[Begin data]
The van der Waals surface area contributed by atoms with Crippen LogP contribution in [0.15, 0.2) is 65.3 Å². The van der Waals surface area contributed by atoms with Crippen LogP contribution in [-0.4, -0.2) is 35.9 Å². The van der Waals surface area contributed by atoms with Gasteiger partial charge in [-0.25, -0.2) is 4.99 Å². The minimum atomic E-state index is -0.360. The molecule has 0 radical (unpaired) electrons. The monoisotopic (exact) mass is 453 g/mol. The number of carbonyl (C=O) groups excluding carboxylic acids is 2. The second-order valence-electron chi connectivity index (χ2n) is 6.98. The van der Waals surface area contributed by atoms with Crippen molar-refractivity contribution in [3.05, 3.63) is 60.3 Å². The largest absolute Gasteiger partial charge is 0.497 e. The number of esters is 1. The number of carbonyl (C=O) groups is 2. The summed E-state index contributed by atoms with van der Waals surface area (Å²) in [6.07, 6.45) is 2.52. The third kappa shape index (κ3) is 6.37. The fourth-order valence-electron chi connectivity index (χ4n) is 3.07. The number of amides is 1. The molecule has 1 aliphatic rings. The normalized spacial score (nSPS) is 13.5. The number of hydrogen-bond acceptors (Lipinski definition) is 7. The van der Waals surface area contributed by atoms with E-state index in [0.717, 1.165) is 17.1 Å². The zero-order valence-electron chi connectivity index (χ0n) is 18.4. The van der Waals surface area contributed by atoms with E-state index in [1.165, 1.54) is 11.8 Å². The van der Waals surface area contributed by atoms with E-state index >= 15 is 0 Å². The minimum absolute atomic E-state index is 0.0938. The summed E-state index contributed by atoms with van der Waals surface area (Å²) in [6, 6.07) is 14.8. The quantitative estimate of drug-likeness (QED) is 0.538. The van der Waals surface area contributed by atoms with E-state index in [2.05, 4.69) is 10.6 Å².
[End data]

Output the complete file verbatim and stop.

The van der Waals surface area contributed by atoms with Crippen LogP contribution in [0.15, 0.2) is 65.3 Å². The van der Waals surface area contributed by atoms with Crippen LogP contribution in [-0.4, -0.2) is 35.9 Å². The van der Waals surface area contributed by atoms with Gasteiger partial charge in [-0.25, -0.2) is 4.99 Å². The minimum atomic E-state index is -0.360. The molecule has 0 radical (unpaired) electrons. The monoisotopic (exact) mass is 453 g/mol. The number of carbonyl (C=O) groups excluding carboxylic acids is 2. The second-order valence-electron chi connectivity index (χ2n) is 6.98. The van der Waals surface area contributed by atoms with Crippen molar-refractivity contribution in [3.05, 3.63) is 60.3 Å². The largest absolute Gasteiger partial charge is 0.497 e. The number of esters is 1. The number of carbonyl (C=O) groups is 2. The summed E-state index contributed by atoms with van der Waals surface area (Å²) in [6.07, 6.45) is 2.52. The third kappa shape index (κ3) is 6.37. The fourth-order valence-electron chi connectivity index (χ4n) is 3.07. The number of amides is 1. The molecule has 1 aliphatic rings. The normalized spacial score (nSPS) is 13.5. The number of hydrogen-bond acceptors (Lipinski definition) is 7. The van der Waals surface area contributed by atoms with E-state index in [0.717, 1.165) is 17.1 Å². The zero-order valence-electron chi connectivity index (χ0n) is 18.4. The van der Waals surface area contributed by atoms with E-state index in [1.165, 1.54) is 11.8 Å². The van der Waals surface area contributed by atoms with E-state index >= 15 is 0 Å². The minimum absolute atomic E-state index is 0.0938. The summed E-state index contributed by atoms with van der Waals surface area (Å²) in [6, 6.07) is 14.8. The quantitative estimate of drug-likeness (QED) is 0.538. The van der Waals surface area contributed by atoms with E-state index in [2.05, 4.69) is 10.6 Å².